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Saving the World & Fighting Dinosaurs

by  in CBR Exclusives Comment
Saving the World & Fighting Dinosaurs

WHAT IS THE BUY PILE?

Every week Hannibal Tabu (winner of the 2012 Top Cow Talent Hunt/blogger/novelist/poet/jackass on Twitter/head honcho of Komplicated) grabs a whole lotta comics. These periodicals are quickly sorted (how) into two piles — the “buy” pile (a small pile most weeks, comprised of planned purchases) and the “read” pile (often huge, often including comics that are really crappy but have some value to stay abreast of). Thursday afternoons you’ll be able to get his thoughts (and they’re just the opinions of one guy, so calm down, and here’s some common definitions used in the column) about all of that … which goes something like this …

THE BUY PILE FOR MAY 4, 2016

Howard The Duck #7

(Marvel Comics)

Jump from the Read Pile.

To keep things honest, it’s a light week. This issue is ridiculous and hilarious in all the right ways, and while it doesn’t really do anything important, it does it in an energetic and engaging way that can’t be denied and rewards multiple readings. The titular anthropomorphic waterfowl leads a truly disparate group of superheroes to the Savage Land for things Jeff Goldblum clearly would have considered a bad idea. Chip Zdarsky’s script is funny and sarcastic and balanced, with a simply wonderful ending. Kevin Maguire continues to show his mastery of facial expressions and action sequences, balancing character moments and dance numbers with equal aplomb (with the help of Joe Quinones, Jordan Gibson and Travis Lanham, of course). Fun, kooky comics that are good for everybody.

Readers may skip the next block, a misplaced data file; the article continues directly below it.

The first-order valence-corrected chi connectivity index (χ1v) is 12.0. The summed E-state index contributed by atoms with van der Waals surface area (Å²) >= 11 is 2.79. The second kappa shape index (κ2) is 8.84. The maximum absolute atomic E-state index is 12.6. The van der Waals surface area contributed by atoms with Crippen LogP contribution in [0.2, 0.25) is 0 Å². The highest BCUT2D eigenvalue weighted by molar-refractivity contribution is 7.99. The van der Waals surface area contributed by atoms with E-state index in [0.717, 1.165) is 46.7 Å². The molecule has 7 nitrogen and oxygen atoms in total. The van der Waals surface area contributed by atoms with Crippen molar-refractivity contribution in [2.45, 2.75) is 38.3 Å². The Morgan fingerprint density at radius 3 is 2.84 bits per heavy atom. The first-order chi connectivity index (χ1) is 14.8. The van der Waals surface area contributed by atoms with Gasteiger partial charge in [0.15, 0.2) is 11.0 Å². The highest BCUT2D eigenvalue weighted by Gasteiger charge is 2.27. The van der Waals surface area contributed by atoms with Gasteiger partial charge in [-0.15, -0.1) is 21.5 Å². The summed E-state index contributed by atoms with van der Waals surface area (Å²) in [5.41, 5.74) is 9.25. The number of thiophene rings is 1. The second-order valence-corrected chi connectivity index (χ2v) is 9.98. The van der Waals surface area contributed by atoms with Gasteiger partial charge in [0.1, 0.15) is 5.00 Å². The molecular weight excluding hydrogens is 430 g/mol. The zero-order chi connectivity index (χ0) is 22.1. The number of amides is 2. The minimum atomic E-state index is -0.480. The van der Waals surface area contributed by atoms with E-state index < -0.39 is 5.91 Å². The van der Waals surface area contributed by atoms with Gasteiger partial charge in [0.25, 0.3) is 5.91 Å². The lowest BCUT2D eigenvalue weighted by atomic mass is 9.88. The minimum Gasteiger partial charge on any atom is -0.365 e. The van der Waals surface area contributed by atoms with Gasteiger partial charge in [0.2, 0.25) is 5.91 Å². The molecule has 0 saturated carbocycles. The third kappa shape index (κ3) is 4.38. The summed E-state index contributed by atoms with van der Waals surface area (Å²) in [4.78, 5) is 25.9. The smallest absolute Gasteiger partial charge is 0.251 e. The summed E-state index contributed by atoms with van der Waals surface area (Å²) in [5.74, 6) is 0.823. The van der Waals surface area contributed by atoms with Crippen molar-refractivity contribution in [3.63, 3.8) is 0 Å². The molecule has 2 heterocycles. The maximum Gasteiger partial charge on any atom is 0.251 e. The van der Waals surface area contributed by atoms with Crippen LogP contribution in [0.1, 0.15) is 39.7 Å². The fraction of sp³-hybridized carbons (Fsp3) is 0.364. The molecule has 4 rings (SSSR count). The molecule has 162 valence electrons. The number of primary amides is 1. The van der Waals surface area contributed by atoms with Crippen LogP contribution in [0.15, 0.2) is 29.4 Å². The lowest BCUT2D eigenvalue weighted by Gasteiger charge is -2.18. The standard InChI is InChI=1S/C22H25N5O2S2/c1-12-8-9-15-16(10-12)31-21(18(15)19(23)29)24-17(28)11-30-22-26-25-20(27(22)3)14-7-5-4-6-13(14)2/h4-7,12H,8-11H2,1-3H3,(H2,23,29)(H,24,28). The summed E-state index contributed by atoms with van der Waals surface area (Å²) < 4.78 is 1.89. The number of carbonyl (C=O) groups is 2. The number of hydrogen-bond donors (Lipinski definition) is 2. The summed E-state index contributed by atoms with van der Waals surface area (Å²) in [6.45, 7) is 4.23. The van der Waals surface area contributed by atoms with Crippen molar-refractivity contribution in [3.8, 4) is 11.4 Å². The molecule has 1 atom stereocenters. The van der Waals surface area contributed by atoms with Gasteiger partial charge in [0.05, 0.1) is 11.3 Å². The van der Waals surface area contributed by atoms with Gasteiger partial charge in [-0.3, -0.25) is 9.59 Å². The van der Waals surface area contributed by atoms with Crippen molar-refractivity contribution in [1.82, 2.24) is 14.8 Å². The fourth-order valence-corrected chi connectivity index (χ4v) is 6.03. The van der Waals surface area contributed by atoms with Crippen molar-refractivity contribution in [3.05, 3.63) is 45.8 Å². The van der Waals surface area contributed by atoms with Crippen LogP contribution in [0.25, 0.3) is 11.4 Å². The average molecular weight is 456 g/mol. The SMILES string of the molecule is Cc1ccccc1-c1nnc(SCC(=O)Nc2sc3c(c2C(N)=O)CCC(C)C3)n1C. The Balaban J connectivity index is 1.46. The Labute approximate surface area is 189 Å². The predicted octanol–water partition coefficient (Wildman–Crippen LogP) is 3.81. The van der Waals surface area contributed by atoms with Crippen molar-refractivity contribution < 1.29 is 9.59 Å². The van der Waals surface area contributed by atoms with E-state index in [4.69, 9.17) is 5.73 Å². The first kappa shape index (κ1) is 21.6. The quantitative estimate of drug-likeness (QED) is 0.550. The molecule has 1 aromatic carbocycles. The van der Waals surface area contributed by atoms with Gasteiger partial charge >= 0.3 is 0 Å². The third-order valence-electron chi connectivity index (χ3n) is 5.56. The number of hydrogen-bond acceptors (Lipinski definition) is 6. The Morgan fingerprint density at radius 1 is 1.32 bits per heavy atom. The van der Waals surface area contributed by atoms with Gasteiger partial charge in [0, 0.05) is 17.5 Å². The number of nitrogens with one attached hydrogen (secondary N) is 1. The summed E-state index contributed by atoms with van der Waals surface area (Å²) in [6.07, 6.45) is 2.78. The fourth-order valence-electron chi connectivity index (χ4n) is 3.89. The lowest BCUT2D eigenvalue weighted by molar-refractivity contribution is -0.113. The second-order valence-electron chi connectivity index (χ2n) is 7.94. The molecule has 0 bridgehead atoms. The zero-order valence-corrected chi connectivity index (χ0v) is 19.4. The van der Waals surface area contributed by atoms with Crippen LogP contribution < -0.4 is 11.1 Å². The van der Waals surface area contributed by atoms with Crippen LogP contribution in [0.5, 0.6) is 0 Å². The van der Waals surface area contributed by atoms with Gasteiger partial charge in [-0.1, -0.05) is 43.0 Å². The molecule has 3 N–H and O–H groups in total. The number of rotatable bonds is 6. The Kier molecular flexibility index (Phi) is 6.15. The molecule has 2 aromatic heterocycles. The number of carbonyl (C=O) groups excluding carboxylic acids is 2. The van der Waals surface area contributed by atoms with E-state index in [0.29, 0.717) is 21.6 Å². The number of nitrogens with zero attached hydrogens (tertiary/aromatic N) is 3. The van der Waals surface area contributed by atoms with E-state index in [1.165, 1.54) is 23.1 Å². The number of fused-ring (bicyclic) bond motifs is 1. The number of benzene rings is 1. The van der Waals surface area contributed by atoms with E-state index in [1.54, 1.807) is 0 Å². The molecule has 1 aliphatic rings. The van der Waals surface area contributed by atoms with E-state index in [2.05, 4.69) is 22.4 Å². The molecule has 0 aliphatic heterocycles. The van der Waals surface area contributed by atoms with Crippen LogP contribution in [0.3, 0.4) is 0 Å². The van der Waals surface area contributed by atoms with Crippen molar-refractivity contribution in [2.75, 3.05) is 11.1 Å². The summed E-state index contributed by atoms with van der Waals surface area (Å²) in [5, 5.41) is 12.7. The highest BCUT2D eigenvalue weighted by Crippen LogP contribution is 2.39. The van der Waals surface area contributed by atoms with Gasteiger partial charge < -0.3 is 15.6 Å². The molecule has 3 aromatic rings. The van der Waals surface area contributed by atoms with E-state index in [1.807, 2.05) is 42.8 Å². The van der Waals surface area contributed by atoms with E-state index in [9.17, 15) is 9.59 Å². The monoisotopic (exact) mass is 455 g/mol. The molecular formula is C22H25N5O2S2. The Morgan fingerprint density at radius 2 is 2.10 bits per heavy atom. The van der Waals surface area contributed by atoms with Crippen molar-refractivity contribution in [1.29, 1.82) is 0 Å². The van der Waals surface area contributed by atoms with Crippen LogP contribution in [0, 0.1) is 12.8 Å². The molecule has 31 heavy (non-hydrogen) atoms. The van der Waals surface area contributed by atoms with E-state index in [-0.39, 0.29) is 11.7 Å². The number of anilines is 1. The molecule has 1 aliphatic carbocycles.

New Avengers #11

(Marvel Comics)

Jump from the Read Pile.

The last page turns the cherished concepts of a character on their ear as the surviving New Avengers seek to save a world that barely notices they’re there. The brilliance of these advanced ideas is both a spoiler and the key to this charming book, which touches on modern societal progress, has a number of solid laughs and still packs a punch. A pleasant surprise from Al Ewing, Gerarro Sandoval, Dono Sanchez Almara and Joe Caramagna.